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Here’s How Much Gawker’s Nick Denton Will Be Paid to Not Work

August 23, 2016, 5:00 PM UTC
Terry Bollea, aka Hulk Hogan, Testifies In Gawker Media Lawsuit
Photograph by John Pendygraft-Pool—Getty Images

Gawker Media founder Nick Denton is saying goodbye to his former company after broadcaster Univision agreed to acquire the publisher of popular websites such as Gizmodo and Jezebel for $135 million as part of a court-ordered bankruptcy auction.

Univision has agreed to hire 95% of the company’s former employees, but Denton isn’t among them.

However, the Gawker founder does get a consolation prize. According to the acquisition documents, he is to be paid $16,666 a month for the next two years as part of a non-compete clause.

The agreement, which Univision reportedly insisted on as part of the acquisition, says that Denton agrees not to “associate with any business enterprise” that is engaged in the same business as Gawker in either the U.S., Puerto Rico, or Hungary without first getting permission from Univision.

Although most of the content for Gawker Media’s websites was created in New York, where the company recently leased an office near Union Square, much of the web development and technical work behind the sites was done by a separate subsidiary based in Hungary. According to the Wall Street Journal, Denton was paid $500,000 a year by Gawker.

In a farewell letter he wrote to employees of Gawker, which he founded 14 years ago, Denton said that he was getting out of the “news and gossip business.” But he also said he was thinking about moving on to other projects that would involve making the web “a forum for the open exchange of ideas and information.”

Denton added that while the main website was shutting down, it might have a “second act” of some kind in the future, provided “the smoke clears and a new owner can be found.”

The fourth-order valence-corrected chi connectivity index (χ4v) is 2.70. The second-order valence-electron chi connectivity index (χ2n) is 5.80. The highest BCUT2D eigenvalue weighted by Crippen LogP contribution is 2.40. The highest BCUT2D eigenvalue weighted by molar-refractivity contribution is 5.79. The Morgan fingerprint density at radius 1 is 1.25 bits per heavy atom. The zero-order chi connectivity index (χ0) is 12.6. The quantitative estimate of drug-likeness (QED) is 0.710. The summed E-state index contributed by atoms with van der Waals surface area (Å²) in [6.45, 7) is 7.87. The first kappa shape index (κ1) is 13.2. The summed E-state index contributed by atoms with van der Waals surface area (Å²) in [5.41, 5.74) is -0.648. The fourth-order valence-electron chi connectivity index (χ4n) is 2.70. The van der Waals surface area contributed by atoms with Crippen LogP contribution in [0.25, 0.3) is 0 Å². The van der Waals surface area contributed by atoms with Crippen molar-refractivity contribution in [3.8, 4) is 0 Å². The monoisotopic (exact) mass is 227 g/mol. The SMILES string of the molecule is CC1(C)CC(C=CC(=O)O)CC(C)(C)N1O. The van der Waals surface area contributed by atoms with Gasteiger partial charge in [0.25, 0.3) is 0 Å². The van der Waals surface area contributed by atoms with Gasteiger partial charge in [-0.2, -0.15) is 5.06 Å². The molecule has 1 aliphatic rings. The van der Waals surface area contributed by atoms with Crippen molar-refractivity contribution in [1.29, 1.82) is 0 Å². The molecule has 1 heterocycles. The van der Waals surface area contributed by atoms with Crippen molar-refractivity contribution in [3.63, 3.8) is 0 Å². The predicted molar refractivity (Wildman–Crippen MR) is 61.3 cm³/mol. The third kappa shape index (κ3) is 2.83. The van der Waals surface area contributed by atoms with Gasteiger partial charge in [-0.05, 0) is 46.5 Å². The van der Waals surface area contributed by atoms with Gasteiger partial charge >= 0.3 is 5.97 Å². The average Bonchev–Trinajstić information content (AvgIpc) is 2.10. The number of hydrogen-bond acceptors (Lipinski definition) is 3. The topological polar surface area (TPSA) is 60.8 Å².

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Gawker was forced into bankruptcy protection after former wrestler Hulk Hogan won a $140 million judgment against the company in a privacy-invasion lawsuit. Hogan launched the suit because Gawker published a clip from a sex tape that the wrestler recorded with a friend’s wife.

After the judgment was handed down, it was revealed that PayPal (PYPL) founder and Silicon Valley billionaire Peter Thiel had financed the Hogan lawsuit, hoping to drive Gawker out of business for invading people’s privacy. He said he blamed the site for outing him as a gay man in 2007.

In addition to Gawker filing for bankruptcy, Denton also filed for personal bankruptcy because he and two other Gawker editors were named in the Hogan suit and are therefore required to help pay the damages. The Gawker founder listed a 30% stake in Gawker and a New York apartment as his only assets.

Gawker’s Nick Denton just challenged Peter Thiel to a debate. Watch:

The proceeds from the sale of Gawker to Univision will be placed in an escrow account while the company proceeds with an appeal of the Hogan decision. If Hogan wins, he will get the funds from the sale. But if the appeal is successful, Denton and Gawker’s other owners could get some of that money back.

Univision has agreed to buy most of the company’s websites, including Deadspin, Lifehacker, Gizmodo, Jalopnik, Jezebel, and Kotaku. But it didn’t want the main website because that site was associated with the Hogan lawsuit and a number of other unsavory stories.

Once the acquisition is finalized, the Gawker sites will become part of Univision’s Fusion Media Group, which includes the website Fusion—which Univision launched in 2013 in partnership with Disney—as well as the African-American culture site The Root and a stake in the humor site The Onion.

The bankruptcy court still has to approve the non-compete payments to Denton as part of the acquisition agreement, which is expected to close on September 9.